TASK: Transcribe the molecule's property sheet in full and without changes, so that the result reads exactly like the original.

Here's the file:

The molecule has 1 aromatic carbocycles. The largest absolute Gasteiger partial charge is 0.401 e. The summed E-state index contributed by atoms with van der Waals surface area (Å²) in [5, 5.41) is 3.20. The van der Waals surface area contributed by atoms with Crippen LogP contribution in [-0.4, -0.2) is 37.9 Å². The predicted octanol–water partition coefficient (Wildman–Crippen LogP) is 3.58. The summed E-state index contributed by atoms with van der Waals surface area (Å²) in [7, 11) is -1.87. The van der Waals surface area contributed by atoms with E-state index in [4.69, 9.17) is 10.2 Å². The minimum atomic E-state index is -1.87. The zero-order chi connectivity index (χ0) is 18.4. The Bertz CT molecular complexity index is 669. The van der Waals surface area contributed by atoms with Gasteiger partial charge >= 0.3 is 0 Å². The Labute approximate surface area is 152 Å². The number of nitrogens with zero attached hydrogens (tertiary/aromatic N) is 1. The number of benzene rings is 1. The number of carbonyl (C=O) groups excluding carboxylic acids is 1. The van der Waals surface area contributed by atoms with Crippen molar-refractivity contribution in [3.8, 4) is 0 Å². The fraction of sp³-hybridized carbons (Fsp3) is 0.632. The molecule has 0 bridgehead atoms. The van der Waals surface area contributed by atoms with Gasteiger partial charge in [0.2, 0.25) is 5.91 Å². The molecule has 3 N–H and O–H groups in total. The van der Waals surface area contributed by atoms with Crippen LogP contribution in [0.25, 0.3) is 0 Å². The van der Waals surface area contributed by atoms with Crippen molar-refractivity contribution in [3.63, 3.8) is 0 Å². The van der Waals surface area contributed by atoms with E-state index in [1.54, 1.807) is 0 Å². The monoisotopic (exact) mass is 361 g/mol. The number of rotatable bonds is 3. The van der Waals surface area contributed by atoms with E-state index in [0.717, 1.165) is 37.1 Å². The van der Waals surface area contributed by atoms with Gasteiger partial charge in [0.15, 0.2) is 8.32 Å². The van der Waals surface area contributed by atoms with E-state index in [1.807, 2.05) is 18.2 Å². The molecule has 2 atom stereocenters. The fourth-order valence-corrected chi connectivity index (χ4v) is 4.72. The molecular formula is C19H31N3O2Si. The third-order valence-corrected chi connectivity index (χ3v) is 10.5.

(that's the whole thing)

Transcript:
The molecule has 1 aromatic carbocycles. The largest absolute Gasteiger partial charge is 0.401 e. The summed E-state index contributed by atoms with van der Waals surface area (Å²) in [5, 5.41) is 3.20. The van der Waals surface area contributed by atoms with Crippen LogP contribution in [-0.4, -0.2) is 37.9 Å². The predicted octanol–water partition coefficient (Wildman–Crippen LogP) is 3.58. The summed E-state index contributed by atoms with van der Waals surface area (Å²) in [7, 11) is -1.87. The van der Waals surface area contributed by atoms with E-state index in [4.69, 9.17) is 10.2 Å². The minimum atomic E-state index is -1.87. The zero-order chi connectivity index (χ0) is 18.4. The Bertz CT molecular complexity index is 669. The van der Waals surface area contributed by atoms with Gasteiger partial charge >= 0.3 is 0 Å². The Labute approximate surface area is 152 Å². The number of nitrogens with zero attached hydrogens (tertiary/aromatic N) is 1. The number of benzene rings is 1. The number of carbonyl (C=O) groups excluding carboxylic acids is 1. The van der Waals surface area contributed by atoms with Crippen molar-refractivity contribution in [3.8, 4) is 0 Å². The fraction of sp³-hybridized carbons (Fsp3) is 0.632. The molecule has 0 bridgehead atoms. The van der Waals surface area contributed by atoms with Gasteiger partial charge in [0.2, 0.25) is 5.91 Å². The molecule has 3 N–H and O–H groups in total. The van der Waals surface area contributed by atoms with Crippen LogP contribution in [0.25, 0.3) is 0 Å². The van der Waals surface area contributed by atoms with Crippen molar-refractivity contribution in [3.63, 3.8) is 0 Å². The van der Waals surface area contributed by atoms with E-state index in [1.54, 1.807) is 0 Å². The monoisotopic (exact) mass is 361 g/mol. The number of rotatable bonds is 3. The van der Waals surface area contributed by atoms with E-state index in [0.717, 1.165) is 37.1 Å². The van der Waals surface area contributed by atoms with Gasteiger partial charge in [0.15, 0.2) is 8.32 Å². The van der Waals surface area contributed by atoms with E-state index in [1.807, 2.05) is 18.2 Å². The molecule has 2 atom stereocenters. The fourth-order valence-corrected chi connectivity index (χ4v) is 4.72. The molecular formula is C19H31N3O2Si. The third-order valence-corrected chi connectivity index (χ3v) is 10.5.